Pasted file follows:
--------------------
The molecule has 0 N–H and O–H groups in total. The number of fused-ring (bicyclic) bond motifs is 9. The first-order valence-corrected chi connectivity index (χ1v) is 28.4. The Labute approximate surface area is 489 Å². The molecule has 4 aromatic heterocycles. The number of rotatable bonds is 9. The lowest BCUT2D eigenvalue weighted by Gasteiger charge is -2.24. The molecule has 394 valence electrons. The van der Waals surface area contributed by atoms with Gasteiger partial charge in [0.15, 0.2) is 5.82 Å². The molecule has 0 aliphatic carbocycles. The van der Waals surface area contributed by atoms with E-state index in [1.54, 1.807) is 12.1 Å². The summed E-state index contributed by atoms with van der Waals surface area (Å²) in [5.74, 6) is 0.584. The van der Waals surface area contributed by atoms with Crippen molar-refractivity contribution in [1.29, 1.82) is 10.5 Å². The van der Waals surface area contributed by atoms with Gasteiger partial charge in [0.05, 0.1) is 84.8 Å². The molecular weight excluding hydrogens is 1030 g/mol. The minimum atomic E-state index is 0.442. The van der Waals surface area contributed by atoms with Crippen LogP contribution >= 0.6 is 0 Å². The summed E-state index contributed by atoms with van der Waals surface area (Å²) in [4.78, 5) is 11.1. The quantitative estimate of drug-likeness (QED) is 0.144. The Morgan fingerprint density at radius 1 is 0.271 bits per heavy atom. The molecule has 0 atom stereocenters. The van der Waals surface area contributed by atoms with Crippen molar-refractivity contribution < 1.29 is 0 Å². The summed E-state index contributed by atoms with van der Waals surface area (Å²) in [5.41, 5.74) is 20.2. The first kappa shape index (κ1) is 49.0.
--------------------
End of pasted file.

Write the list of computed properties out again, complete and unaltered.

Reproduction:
The molecule has 0 N–H and O–H groups in total. The number of fused-ring (bicyclic) bond motifs is 9. The first-order valence-corrected chi connectivity index (χ1v) is 28.4. The Labute approximate surface area is 489 Å². The molecule has 4 aromatic heterocycles. The number of rotatable bonds is 9. The lowest BCUT2D eigenvalue weighted by Gasteiger charge is -2.24. The molecule has 394 valence electrons. The van der Waals surface area contributed by atoms with Gasteiger partial charge in [0.15, 0.2) is 5.82 Å². The molecule has 0 aliphatic carbocycles. The van der Waals surface area contributed by atoms with E-state index in [1.54, 1.807) is 12.1 Å². The summed E-state index contributed by atoms with van der Waals surface area (Å²) in [5.74, 6) is 0.584. The van der Waals surface area contributed by atoms with Crippen molar-refractivity contribution in [1.29, 1.82) is 10.5 Å². The van der Waals surface area contributed by atoms with Gasteiger partial charge in [0.05, 0.1) is 84.8 Å². The molecular weight excluding hydrogens is 1030 g/mol. The minimum atomic E-state index is 0.442. The van der Waals surface area contributed by atoms with Crippen LogP contribution >= 0.6 is 0 Å². The summed E-state index contributed by atoms with van der Waals surface area (Å²) in [4.78, 5) is 11.1. The quantitative estimate of drug-likeness (QED) is 0.144. The Morgan fingerprint density at radius 1 is 0.271 bits per heavy atom. The molecule has 0 atom stereocenters. The van der Waals surface area contributed by atoms with Crippen molar-refractivity contribution < 1.29 is 0 Å². The summed E-state index contributed by atoms with van der Waals surface area (Å²) in [5.41, 5.74) is 20.2. The first kappa shape index (κ1) is 49.0.